Victor Davis Hanson Private Papers

‘False Documents’

 by Victor Davis Hanson// National Review

The Wall Street Journal wrote an unfortunate and misleading op-ed today on the new protocols on illegal immigration issued by the Department of Homeland Security — epitomized by the Journal’s weird sentence, “Mr. Kelly’s order is so sweeping that it could capture law-abiding immigrants whose only crime is using false documents to work.”

 

Only crime? (And what a string of oxymorons: “law-abiding”/“crime”/“false documents”!)

 

The WSJ should know that “false documents” are seldom used just “to work,” but are part and parcel of a continuous process of misleading or defrauding the system in nearly every transaction with government and private enterprise.

 

“False documents” do not imply a misspelled middle name or a day or two off the correct date of birth, or some sort of innocuous pseudonym. No, they involve the deliberate creation of a false identity, sometimes at the expense of a real person, and often with accompanying fraudulent Social Security numbers and photo identifications — crimes that both foul up the bureaucracy for law-abiding citizens, facilitate other crimes, and are the sort of felonies that most Americans would lose their jobs over and face either jail time or stiff fines. And often they are the second crimes — following not “law-abiding” behavior but the initial crime of entering and residing in the United States unlawfully.

 

The WSJ’s editors some time should wake up and find a wrecked car sitting on their property (that went off the road and airborne and did thousands of dollars of damage), the driver having fled and the registration on the abandoned vehicle proving to be a “false document,” or better yet, discovering that one’s check-routing number was printed on “false document” checks to facilitate theft of thousands of dollars, or having someone speed off after hitting your mailbox only to find from sheriffs that the license-plate numbers revealed a “false document” identity, or going to a market in the San Joaquin Valley while the person ahead of you tries four EBT cards in succession under “false document” names before one is found to have a positive balance, or waiting in line in a doctor’s office as the receptionist politely explains to the person ahead of you that the health card presented has a name that does not match the driver’s license presented. The use of “false documents” is not an end game or mere infraction, but rather the doorway to all sorts of subsequent falsification and fraud that does enormous damage both to the system in general and to individuals in particular.

 

As I wrote today, Americans are compassionate people and might well countenance allowing illegal-immigrant aliens without subsequent criminal records, but with a record of some years of established residence and a productive work history without dependence on social welfare, to pay a fine, apply for a green card, and become legalized residents — all the while maintaining residence in the U.S.

 

But the idea that illegal immigrants who assume false identities or lie on government documents thereby commit minor infractions is, well, outrageous.

 

http://www.nationalreview.com/article/445176/wall-street-journal-immigration-editorial-false-documents-crime

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About victorhanson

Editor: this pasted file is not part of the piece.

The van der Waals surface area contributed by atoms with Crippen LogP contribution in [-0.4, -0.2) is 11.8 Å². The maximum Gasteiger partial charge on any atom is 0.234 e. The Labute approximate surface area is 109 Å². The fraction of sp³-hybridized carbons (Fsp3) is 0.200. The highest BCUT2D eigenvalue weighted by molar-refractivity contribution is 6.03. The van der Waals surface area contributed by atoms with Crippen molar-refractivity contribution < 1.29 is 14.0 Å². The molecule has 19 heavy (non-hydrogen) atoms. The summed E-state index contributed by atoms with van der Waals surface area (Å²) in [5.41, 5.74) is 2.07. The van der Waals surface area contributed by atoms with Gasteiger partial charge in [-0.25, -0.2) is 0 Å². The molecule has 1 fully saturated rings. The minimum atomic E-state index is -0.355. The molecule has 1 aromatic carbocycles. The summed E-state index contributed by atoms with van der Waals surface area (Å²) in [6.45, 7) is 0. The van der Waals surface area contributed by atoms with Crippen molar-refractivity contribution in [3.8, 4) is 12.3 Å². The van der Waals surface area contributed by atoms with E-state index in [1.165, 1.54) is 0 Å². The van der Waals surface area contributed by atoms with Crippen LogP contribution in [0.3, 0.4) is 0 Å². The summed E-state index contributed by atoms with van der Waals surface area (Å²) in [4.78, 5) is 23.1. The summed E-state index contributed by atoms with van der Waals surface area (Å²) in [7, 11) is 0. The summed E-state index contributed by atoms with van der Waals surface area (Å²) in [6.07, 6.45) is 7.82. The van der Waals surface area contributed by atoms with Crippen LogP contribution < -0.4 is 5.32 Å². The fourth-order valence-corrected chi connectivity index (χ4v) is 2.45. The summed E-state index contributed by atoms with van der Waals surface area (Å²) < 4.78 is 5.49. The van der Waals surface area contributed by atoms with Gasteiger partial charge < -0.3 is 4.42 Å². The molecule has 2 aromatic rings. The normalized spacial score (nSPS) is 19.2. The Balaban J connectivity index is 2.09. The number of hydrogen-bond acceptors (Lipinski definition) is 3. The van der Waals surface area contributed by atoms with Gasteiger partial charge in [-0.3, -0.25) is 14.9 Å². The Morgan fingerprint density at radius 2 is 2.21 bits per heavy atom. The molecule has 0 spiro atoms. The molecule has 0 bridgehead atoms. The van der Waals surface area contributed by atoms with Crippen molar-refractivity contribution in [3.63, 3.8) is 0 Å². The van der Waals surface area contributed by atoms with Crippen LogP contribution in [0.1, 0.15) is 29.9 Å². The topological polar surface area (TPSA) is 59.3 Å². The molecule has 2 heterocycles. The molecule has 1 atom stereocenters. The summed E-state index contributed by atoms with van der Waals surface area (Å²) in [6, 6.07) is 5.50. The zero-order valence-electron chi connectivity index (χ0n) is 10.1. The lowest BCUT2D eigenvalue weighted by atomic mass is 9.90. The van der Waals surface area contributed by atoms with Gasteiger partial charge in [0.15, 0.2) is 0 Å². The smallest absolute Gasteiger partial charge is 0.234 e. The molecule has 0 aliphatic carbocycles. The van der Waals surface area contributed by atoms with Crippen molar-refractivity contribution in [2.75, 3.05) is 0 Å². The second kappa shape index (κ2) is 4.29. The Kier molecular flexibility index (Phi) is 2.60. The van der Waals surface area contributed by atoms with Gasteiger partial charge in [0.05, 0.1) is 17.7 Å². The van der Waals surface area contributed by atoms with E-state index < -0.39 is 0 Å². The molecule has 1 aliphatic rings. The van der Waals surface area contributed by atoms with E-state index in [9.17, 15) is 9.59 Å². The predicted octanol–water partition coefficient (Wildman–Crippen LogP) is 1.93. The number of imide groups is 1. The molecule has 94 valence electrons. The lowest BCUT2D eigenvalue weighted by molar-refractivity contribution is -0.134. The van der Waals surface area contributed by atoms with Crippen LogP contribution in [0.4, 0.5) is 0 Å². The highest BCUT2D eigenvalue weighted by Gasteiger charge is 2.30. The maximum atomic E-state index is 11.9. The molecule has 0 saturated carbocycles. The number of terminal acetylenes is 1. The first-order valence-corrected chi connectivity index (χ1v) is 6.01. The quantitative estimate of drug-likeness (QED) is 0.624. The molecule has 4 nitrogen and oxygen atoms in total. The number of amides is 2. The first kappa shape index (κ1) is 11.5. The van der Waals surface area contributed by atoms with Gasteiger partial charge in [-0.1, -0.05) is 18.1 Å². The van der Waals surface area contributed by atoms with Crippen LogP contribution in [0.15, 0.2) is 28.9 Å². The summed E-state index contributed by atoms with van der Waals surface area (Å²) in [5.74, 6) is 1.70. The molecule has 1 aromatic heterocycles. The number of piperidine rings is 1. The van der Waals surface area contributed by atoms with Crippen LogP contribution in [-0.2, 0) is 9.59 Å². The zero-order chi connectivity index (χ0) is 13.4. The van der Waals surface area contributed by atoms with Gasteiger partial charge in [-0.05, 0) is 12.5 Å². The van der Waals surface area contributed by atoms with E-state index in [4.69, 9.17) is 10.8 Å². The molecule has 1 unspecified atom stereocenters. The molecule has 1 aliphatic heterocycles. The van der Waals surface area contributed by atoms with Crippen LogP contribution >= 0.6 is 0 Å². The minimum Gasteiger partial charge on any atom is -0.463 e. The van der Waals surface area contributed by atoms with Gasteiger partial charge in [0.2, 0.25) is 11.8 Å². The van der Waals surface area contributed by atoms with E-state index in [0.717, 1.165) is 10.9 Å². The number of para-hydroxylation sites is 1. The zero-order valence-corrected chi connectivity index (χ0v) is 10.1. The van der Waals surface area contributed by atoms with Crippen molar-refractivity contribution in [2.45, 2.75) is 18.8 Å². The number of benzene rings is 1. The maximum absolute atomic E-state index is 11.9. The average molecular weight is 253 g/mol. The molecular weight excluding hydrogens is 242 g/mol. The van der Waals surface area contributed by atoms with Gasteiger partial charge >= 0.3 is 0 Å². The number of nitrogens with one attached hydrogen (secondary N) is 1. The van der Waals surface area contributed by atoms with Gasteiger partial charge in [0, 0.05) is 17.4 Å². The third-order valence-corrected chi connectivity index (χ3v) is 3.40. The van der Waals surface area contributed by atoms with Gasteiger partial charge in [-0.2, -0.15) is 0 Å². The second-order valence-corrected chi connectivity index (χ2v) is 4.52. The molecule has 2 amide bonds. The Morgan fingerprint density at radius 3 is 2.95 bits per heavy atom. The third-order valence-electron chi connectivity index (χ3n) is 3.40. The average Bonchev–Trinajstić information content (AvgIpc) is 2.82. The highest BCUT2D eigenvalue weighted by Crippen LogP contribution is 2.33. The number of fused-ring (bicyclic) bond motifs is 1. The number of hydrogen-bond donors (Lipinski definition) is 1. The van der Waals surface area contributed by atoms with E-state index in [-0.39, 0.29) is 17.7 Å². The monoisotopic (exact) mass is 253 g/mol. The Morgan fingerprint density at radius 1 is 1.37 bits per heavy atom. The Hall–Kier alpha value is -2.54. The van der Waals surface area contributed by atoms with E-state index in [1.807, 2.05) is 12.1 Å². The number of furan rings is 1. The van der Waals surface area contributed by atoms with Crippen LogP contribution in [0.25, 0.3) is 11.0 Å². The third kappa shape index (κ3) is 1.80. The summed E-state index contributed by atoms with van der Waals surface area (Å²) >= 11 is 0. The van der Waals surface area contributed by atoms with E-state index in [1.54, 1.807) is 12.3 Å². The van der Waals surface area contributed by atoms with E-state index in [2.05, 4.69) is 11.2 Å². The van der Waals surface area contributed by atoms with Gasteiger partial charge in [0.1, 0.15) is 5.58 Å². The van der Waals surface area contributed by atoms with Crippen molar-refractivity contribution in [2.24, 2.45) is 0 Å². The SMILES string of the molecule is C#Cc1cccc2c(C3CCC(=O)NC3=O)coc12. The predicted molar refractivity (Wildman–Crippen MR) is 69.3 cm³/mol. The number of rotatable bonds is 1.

Victor Davis Hanson is the Martin and Illie Anderson Senior Fellow in Residence in Classics and Military History at the Hoover Institution, Stanford University, a professor of Classics Emeritus at California State University, Fresno, and a nationally syndicated columnist for Tribune Media Services. He is also the Wayne & Marcia Buske Distinguished Fellow in History, Hillsdale College, where he teaches each fall semester courses in military history and classical culture. He recently published an historical novel The End of Sparta (2012), a realistic retelling of Epaminondas invasion and liberation of Spartan-control Messenia. In The Father of Us All (2011), he collected earlier essays on warfare ancient and modern. His upcoming history The Savior Generals(2013) analyzes how five generals in the history of the West changed the course of battles against all odds. He was awarded the National Humanities Medal in 2007 and the Bradley Prize in 2008. Hanson, who was the fifth successive generation to live in the same house on his family’s farm, was a full-time orchard and vineyard grower from 1980-1984, before joining the nearby CSU Fresno campus in 1984 to initiate a classical languages program. In 1991, he was awarded an American Philological Association Excellence in Teaching Award, which is given yearly to the country’s top undergraduate teachers of Greek and Latin. Hanson has been a National Endowment for the Humanities fellow at the Center for Advanced Studies in the Behavioral Sciences, Stanford, California (1992-93), a visiting professor of classics at Stanford University (1991-92), a recipient of the Eric Breindel Award for opinion journalism (2002), an Alexander Onassis Fellow (2001), and was named alumnus of the year of the University of California, Santa Cruz (2002). He was also the visiting Shifrin Professor of Military History at the U.S. Naval Academy, Annapolis, Maryland (2002-3). He received the Manhattan Institute’s Wriston Lectureship in 2004, and the 2006 Nimitz Lectureship in Military History at UC Berkeley in 2006. Hanson is the author of hundreds of articles, book reviews, scholarly papers, and newspaper editorials on matters ranging from ancient Greek, agrarian and military history to foreign affairs, domestic politics, and contemporary culture. He has written or edited 17 books, including Warfare and Agriculture in Classical Greece (1983; paperback ed. University of California Press, 1998); The Western Way of War (Alfred Knopf, 1989; 2d paperback ed. University of California Press, 2000); Hoplites: The Ancient Greek Battle Experience (Routledge, 1991; paperback., 1992); The Other Greeks: The Family Farm and the Agrarian Roots of Western Civilization(Free Press, 1995; 2nd paperback ed., University of California Press, 2000);Fields without Dreams: Defending the Agrarian Idea (Free Press, 1996; paperback, Touchstone, 1997; The Bay Area Book reviewers Non-fiction winner for 1996); The Land Was Everything: Letters from an American Farmer (Free Press, 2000; a Los Angeles Times Notable book of the year); The Wars of the Ancient Greeks (Cassell, 1999; paperback, 2001); The Soul of Battle (Free Press, 1999, paperback, Anchor/Vintage, 2000); Carnage and Culture (Doubleday, 2001; Anchor/Vintage, 2002; a New York Times bestseller); An Autumn of War (Anchor/Vintage, 2002); Mexifornia: A State of Becoming (Encounter, 2003),Ripples of Battle (Doubleday, 2003), and Between War and Peace (Random House, 2004). A War Like No Other: How the Athenians and Spartans Fought the Peloponnesian War, was published by Random House in October 2005. It was named one of the New York Times Notable 100 Books of 2006. Hanson coauthored, with John Heath, Who Killed Homer? The Demise of Classical Education and the Recovery of Greek Wisdom (Free Press, 1998; paperback, Encounter Press, 2000); with Bruce Thornton and John Heath, Bonfire of the Humanities (ISI Books, 2001); and with Heather MacDonald, and Steven Malanga, The Immigration Solution: A Better Plan Than Today’s (Ivan Dee 2007). He edited a collection of essays on ancient warfare, Makers of Ancient Strategy (Princeton University Press, 2010). Hanson has written for the New York Times, Wall Street Journal, Los Angeles Times, International Herald Tribune, New York Post, National Review, Washington Times, Commentary, The Washington Post, Claremont Review of Books, American Heritage, New Criterion, Policy Review, Wilson Quarterly, Weekly Standard, Daily Telegraph, and has been interviewed often on National Public Radio, PBS Newshour, Fox News, CNN, and C-Span’s Book TV and In-Depth. He serves on the editorial board of the Military History Quarterly, and City Journal. Since 2001, Hanson has written a weekly column for National Review Online, and in 2004, began his weekly syndicated column for Tribune Media Services. In 2006, he also began thrice-weekly blog for Pajamas Media, Works and Days. Hanson was educated at the University of California, Santa Cruz (BA, Classics, 1975, ‘highest honors’ Classics, ‘college honors’, Cowell College), the American School of Classical Studies, Athens (regular member, 1978-79) and received his Ph.D. in Classics from Stanford University in 1980. He divides his time between his forty-acre tree and vine farm near Selma, California, where he was born in 1953, and the Stanford campus.